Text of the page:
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How coronavirus has affected football’s transfer industry

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With football having ground to a halt because of the coronavirus pandemic, the usual transfer rumour mill has fallen silent and nobody cares much where Neymar or Paul Pogba might be playing next season.

Nobody even knows when next season might be, and the financial impact on football clubs, and therefore the transfer market, is likely to be significant.

A study by KPMG this week estimated that cancelling the rest of this season would cost clubs across Europe’s top five leagues as much as four billion euros ($4.33 billion) in lost revenue.

The knock-on effect could be enormous, trickling down to smaller clubs worldwide.

After all, look at a club like Monaco, who have raked in huge sums in recent years from selling players like Kylian Mbappe, who went to Paris Saint-Germain in 2018 for 180 million euros. They have then invested that money in new recruits, helping spread the wealth.

“Given the international situation, clubs are going to be less inclined to pay the kind of sums we look for,” admitted Monaco’s vice-president, Oleg Petrov.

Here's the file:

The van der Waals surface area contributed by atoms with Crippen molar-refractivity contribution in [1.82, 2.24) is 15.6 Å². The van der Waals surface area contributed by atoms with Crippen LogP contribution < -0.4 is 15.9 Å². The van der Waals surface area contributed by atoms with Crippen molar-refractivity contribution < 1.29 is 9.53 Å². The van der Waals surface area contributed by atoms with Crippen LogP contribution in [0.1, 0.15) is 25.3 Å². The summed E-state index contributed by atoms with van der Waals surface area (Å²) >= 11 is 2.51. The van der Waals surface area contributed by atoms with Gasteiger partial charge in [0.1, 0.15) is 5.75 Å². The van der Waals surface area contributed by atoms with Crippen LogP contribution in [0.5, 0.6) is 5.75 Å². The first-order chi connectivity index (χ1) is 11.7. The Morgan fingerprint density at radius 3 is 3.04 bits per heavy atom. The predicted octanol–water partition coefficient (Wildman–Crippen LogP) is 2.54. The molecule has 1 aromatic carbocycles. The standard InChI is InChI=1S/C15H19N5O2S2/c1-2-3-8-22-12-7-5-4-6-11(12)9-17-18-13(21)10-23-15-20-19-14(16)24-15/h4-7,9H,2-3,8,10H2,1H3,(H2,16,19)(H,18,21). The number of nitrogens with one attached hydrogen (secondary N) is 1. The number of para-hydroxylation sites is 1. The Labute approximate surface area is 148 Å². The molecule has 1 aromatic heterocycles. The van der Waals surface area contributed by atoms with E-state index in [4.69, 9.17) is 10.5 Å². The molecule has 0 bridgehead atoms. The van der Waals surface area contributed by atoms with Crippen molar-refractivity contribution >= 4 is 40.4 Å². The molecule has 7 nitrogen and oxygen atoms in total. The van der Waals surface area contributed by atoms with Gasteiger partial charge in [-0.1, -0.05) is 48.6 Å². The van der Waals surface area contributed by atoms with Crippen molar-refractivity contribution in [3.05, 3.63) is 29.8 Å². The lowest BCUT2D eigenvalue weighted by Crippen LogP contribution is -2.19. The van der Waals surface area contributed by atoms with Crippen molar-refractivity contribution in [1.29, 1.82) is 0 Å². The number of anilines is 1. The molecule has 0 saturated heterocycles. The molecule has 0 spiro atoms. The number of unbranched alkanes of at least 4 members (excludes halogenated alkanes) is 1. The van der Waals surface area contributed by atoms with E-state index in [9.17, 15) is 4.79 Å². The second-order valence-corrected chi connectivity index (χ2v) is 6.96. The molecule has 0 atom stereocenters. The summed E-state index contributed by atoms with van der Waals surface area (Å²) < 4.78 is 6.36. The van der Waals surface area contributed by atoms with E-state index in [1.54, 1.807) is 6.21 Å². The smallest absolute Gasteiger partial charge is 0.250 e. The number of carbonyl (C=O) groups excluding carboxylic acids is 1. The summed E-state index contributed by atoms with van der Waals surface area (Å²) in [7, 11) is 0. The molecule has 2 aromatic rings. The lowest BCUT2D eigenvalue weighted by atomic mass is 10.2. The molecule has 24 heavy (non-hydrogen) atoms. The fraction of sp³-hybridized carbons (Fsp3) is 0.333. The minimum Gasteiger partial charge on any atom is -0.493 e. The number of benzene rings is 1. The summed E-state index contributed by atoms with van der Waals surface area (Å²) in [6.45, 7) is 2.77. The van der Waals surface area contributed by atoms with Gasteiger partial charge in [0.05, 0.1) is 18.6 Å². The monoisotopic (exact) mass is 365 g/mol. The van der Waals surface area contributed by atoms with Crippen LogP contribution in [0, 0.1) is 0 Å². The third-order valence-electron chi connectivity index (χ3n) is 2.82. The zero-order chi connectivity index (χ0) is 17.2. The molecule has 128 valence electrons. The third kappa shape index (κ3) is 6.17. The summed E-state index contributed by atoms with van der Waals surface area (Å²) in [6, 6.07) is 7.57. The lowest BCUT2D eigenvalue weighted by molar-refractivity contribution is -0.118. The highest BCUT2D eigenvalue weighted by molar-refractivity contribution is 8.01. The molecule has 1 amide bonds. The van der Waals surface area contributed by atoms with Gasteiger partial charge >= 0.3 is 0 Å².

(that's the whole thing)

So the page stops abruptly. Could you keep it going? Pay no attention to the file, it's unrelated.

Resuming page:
Nevertheless, beyond worrying about who Mbappe, Neymar or Pogba could sign for, there is a more pressing concern.

Uefa’s commitment to ending the European season by June 30 was surely partly because it is common practice for contracts to run until that date.

Players like Manchester City’s David Silva, Willian at Chelsea, or Paris Saint-Germain’s Thiago Silva and Edinson Cavani, will be free to leave on July 1 even if the season has not been completed.

Fifa has set up a working group which could amend rules on transfers and make changes to “protect contracts for both players and clubs”.

However, clubs are already having to take drastic action to stave off financial disaster.

Some French sides, including Lyon, put their players on short-time working as a means of saving money. Swiss outfit Sion cancelled the contracts of nine players who refused to go on temporary unemployment.

In Scotland it is not unusual for player contracts to expire immediately after the scheduled last game of the season in May. In any case, struggling Hearts have asked players and staff to accept 50 percent pay cuts.

Meanwhile, young players who are out of contract are a problem, points out David Venditelli, a French agent whose company Score represents Arsenal’s Alexandre Lacazette among others.

“Things are on hold for these players who are in a precarious position. They are the ones who are the most in danger,” he says.